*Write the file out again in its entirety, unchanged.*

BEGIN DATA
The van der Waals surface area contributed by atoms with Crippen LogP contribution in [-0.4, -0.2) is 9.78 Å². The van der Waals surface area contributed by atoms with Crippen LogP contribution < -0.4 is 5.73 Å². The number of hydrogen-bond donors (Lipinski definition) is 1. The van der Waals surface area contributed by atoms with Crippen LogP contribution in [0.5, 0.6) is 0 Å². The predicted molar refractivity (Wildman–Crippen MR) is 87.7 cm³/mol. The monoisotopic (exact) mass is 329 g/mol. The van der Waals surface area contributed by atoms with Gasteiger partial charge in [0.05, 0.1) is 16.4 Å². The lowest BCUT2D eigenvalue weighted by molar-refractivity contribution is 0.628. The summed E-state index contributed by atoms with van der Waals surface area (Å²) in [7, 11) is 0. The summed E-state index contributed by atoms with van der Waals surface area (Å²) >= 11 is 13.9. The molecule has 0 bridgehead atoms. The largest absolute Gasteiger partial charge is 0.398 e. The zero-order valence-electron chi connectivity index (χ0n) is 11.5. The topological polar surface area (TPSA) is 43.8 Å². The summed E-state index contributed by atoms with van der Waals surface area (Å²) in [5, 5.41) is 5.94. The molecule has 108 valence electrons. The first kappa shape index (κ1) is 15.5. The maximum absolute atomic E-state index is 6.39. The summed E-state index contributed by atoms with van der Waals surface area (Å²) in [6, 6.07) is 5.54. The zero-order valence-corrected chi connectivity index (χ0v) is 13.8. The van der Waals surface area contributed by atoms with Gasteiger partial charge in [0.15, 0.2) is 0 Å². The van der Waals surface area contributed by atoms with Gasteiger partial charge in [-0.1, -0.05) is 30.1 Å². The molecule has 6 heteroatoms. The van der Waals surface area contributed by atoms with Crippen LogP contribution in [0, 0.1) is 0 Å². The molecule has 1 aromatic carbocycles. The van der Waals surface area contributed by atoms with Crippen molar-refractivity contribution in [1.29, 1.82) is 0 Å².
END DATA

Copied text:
The van der Waals surface area contributed by atoms with Crippen LogP contribution in [-0.4, -0.2) is 9.78 Å². The van der Waals surface area contributed by atoms with Crippen LogP contribution < -0.4 is 5.73 Å². The number of hydrogen-bond donors (Lipinski definition) is 1. The van der Waals surface area contributed by atoms with Crippen LogP contribution in [0.5, 0.6) is 0 Å². The predicted molar refractivity (Wildman–Crippen MR) is 87.7 cm³/mol. The monoisotopic (exact) mass is 329 g/mol. The van der Waals surface area contributed by atoms with Gasteiger partial charge in [0.05, 0.1) is 16.4 Å². The lowest BCUT2D eigenvalue weighted by molar-refractivity contribution is 0.628. The summed E-state index contributed by atoms with van der Waals surface area (Å²) in [7, 11) is 0. The summed E-state index contributed by atoms with van der Waals surface area (Å²) >= 11 is 13.9. The molecule has 0 bridgehead atoms. The largest absolute Gasteiger partial charge is 0.398 e. The zero-order valence-electron chi connectivity index (χ0n) is 11.5. The topological polar surface area (TPSA) is 43.8 Å². The summed E-state index contributed by atoms with van der Waals surface area (Å²) in [5, 5.41) is 5.94. The molecule has 108 valence electrons. The first kappa shape index (κ1) is 15.5. The maximum absolute atomic E-state index is 6.39. The summed E-state index contributed by atoms with van der Waals surface area (Å²) in [6, 6.07) is 5.54. The zero-order valence-corrected chi connectivity index (χ0v) is 13.8. The van der Waals surface area contributed by atoms with Gasteiger partial charge in [0.15, 0.2) is 0 Å². The van der Waals surface area contributed by atoms with Gasteiger partial charge in [-0.1, -0.05) is 30.1 Å². The molecule has 6 heteroatoms. The van der Waals surface area contributed by atoms with Crippen LogP contribution in [0, 0.1) is 0 Å². The molecule has 1 aromatic carbocycles. The van der Waals surface area contributed by atoms with Crippen molar-refractivity contribution in [1.29, 1.82) is 0 Å².